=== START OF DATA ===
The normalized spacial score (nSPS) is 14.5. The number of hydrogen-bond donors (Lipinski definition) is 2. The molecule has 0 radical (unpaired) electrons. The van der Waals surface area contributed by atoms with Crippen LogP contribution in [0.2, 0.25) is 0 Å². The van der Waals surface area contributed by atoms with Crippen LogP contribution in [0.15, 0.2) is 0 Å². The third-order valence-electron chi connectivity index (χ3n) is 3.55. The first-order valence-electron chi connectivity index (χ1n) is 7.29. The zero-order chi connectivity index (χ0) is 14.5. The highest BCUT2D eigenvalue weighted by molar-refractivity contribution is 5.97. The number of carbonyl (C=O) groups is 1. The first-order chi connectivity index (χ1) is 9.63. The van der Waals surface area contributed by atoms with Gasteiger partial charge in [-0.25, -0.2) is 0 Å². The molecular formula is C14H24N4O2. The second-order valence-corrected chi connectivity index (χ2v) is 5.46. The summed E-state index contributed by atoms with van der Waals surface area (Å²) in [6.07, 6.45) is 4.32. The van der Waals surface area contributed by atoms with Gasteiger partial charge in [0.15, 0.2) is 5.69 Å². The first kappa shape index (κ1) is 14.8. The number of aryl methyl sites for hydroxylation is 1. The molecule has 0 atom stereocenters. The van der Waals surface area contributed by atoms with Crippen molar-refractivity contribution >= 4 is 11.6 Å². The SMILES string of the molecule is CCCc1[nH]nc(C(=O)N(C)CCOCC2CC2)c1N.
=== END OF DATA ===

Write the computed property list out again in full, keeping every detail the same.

The normalized spacial score (nSPS) is 14.5. The number of hydrogen-bond donors (Lipinski definition) is 2. The molecule has 0 radical (unpaired) electrons. The van der Waals surface area contributed by atoms with Crippen LogP contribution in [0.2, 0.25) is 0 Å². The van der Waals surface area contributed by atoms with Crippen LogP contribution in [0.15, 0.2) is 0 Å². The third-order valence-electron chi connectivity index (χ3n) is 3.55. The first-order valence-electron chi connectivity index (χ1n) is 7.29. The zero-order chi connectivity index (χ0) is 14.5. The highest BCUT2D eigenvalue weighted by molar-refractivity contribution is 5.97. The number of carbonyl (C=O) groups is 1. The first-order chi connectivity index (χ1) is 9.63. The van der Waals surface area contributed by atoms with Gasteiger partial charge in [-0.25, -0.2) is 0 Å². The molecular formula is C14H24N4O2. The second-order valence-corrected chi connectivity index (χ2v) is 5.46. The summed E-state index contributed by atoms with van der Waals surface area (Å²) in [6.07, 6.45) is 4.32. The van der Waals surface area contributed by atoms with Gasteiger partial charge in [0.15, 0.2) is 5.69 Å². The first kappa shape index (κ1) is 14.8. The number of aryl methyl sites for hydroxylation is 1. The molecule has 0 atom stereocenters. The van der Waals surface area contributed by atoms with Crippen molar-refractivity contribution >= 4 is 11.6 Å². The SMILES string of the molecule is CCCc1[nH]nc(C(=O)N(C)CCOCC2CC2)c1N.